Another priest of the “Phoenix Nine” has resigned his post as pastor of a Phoenix parish. Fr. Chris Carpenter announced this weekend to his parishioners at Christ the King Catholic Parish in Mesa, Arizona, that he was leaving in order to address “some health and other concerns.”
Carpenter is one of the dissenting priests who, in 2004, signed the so-called “Phoenix Declaration,” that claimed the Church’s teaching on human sexuality “leads directly and indirectly to intolerance, discrimination, suffering, and even death.”
“The verdict is in. Homosexuality is not a sickness, not a choice, and not a sin,” the statement read. This flew in the face not only of Catholic teaching, but the words of Carpenter’s own bishop, Thomas J. Olmsted, who wrote in a column, "A key distinction, then, is needed when considering homosexuality, namely between the homosexual tendency on the one hand and homosexual acts on the other. Those who engage in homosexual acts commit serious sin... (but) persons who have homosexual inclinations but do not act on them are not guilty of sin.”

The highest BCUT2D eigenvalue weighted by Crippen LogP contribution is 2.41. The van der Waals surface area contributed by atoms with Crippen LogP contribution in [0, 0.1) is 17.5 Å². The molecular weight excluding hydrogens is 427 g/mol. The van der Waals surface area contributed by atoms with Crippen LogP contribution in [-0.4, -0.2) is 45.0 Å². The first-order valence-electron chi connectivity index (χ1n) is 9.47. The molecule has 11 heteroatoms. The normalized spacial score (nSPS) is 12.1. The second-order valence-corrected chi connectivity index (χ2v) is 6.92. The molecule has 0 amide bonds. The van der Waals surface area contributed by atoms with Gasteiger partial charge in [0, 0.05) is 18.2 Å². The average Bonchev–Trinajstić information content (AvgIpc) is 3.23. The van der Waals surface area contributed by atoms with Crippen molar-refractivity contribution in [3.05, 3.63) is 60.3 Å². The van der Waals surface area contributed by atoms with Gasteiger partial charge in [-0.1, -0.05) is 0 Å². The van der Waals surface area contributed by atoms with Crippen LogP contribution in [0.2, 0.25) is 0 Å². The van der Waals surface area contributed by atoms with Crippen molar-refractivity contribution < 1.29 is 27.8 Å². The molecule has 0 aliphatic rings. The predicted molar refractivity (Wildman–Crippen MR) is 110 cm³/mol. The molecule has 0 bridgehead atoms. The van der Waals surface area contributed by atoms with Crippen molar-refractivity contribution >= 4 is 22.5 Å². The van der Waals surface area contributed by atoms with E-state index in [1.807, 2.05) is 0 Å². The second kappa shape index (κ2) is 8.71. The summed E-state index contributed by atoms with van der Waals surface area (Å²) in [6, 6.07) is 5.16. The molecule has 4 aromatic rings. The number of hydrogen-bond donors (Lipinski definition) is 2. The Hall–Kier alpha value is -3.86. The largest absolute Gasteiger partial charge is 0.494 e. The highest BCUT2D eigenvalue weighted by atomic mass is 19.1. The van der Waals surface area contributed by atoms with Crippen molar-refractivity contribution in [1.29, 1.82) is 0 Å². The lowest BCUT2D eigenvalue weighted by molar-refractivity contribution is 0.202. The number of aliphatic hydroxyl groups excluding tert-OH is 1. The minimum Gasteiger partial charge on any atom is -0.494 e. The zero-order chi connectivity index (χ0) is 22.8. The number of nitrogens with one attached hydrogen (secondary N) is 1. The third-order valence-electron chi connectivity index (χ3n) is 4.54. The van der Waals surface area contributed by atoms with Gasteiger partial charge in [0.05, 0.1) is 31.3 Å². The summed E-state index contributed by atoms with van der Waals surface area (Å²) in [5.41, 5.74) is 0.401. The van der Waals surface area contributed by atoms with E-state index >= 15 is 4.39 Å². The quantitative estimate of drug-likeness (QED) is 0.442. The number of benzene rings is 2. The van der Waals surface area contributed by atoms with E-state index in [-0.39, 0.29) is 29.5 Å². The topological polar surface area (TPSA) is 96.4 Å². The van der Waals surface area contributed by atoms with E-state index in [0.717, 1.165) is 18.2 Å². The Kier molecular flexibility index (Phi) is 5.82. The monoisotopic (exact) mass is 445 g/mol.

Carpenter said that his resignation had not been requested by Bishop Olmsted. The bishop said in a press release, “Fr Chris will be missed very much.”
Carpenter removed his name from the list of signatories to the Declaration at Bishop Olmsted’s request saying, “I do so in fidelity to my promise of obedience and respect for the Bishop of Phoenix and in the interest of parish and diocesan unity.”
Bishop Olmsted has been among the very small number of bishops anywhere in the Church directly to tackle the issue of homosexuality among the priests in his diocese. He has published letters explaining the Church’s teaching on homosexuality on his website. The first Christmas eve after his appointment, he joined pro-lifers praying the rosary outside an abortion facility.
Most Catholics agreed that Phoenix was in need of a clean-up. The previous bishop, Thomas J. O'Brien, resigned in 2003 amid a cloud of scandal, not least when he was arrested and convicted of killing a cyclist in a hit-and-run accident.
O’Brien had offered his resignation to the Vatican earlier that year in order to avoid criminal indictment after admitting he had covered up allegations of sexual abuse by priests for decades. O'Brien revealed that at least 50 priests, former priests and church employees had been accused of sexual misconduct with children in the Phoenix Diocese. It was later revealed that the Phoenix diocese was considered a haven among homosexual priests.
- (This article courtesy of LifeSiteNews.com.)